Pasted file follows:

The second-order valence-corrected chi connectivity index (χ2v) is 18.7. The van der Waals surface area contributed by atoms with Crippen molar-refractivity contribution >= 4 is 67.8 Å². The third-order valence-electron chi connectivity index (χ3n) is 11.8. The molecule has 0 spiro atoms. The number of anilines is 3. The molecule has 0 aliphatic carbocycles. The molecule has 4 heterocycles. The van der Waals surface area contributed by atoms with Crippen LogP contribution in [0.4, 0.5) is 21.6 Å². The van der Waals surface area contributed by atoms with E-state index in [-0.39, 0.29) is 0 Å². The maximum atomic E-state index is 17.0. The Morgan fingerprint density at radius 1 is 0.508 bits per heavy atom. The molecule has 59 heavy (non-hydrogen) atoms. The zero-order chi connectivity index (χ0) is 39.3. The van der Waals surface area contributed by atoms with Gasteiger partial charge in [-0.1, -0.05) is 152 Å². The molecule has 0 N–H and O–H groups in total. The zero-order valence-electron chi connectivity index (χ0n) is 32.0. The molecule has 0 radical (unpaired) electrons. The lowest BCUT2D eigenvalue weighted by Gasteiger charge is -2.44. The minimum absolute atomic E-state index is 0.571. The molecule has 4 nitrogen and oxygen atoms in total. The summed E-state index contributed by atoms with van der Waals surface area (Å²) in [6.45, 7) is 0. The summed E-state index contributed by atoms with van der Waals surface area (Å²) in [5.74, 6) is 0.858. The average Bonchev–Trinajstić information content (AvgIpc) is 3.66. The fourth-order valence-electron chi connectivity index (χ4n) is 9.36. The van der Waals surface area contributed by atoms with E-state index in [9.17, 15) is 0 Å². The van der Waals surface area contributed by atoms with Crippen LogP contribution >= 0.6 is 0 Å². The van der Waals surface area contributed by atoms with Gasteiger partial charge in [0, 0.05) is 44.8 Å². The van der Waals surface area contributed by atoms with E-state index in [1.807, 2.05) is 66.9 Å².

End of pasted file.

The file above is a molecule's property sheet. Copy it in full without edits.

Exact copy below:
The second-order valence-corrected chi connectivity index (χ2v) is 18.7. The van der Waals surface area contributed by atoms with Crippen molar-refractivity contribution >= 4 is 67.8 Å². The third-order valence-electron chi connectivity index (χ3n) is 11.8. The molecule has 0 spiro atoms. The number of anilines is 3. The molecule has 0 aliphatic carbocycles. The molecule has 4 heterocycles. The van der Waals surface area contributed by atoms with Crippen LogP contribution in [0.4, 0.5) is 21.6 Å². The van der Waals surface area contributed by atoms with E-state index in [-0.39, 0.29) is 0 Å². The maximum atomic E-state index is 17.0. The Morgan fingerprint density at radius 1 is 0.508 bits per heavy atom. The molecule has 59 heavy (non-hydrogen) atoms. The zero-order chi connectivity index (χ0) is 39.3. The van der Waals surface area contributed by atoms with Gasteiger partial charge in [-0.1, -0.05) is 152 Å². The molecule has 0 N–H and O–H groups in total. The zero-order valence-electron chi connectivity index (χ0n) is 32.0. The molecule has 0 radical (unpaired) electrons. The lowest BCUT2D eigenvalue weighted by Gasteiger charge is -2.44. The minimum absolute atomic E-state index is 0.571. The molecule has 4 nitrogen and oxygen atoms in total. The summed E-state index contributed by atoms with van der Waals surface area (Å²) in [6.45, 7) is 0. The summed E-state index contributed by atoms with van der Waals surface area (Å²) in [5.74, 6) is 0.858. The average Bonchev–Trinajstić information content (AvgIpc) is 3.66. The fourth-order valence-electron chi connectivity index (χ4n) is 9.36. The van der Waals surface area contributed by atoms with E-state index in [9.17, 15) is 0 Å². The van der Waals surface area contributed by atoms with Crippen LogP contribution >= 0.6 is 0 Å². The van der Waals surface area contributed by atoms with Gasteiger partial charge in [0, 0.05) is 44.8 Å². The van der Waals surface area contributed by atoms with E-state index in [1.807, 2.05) is 66.9 Å².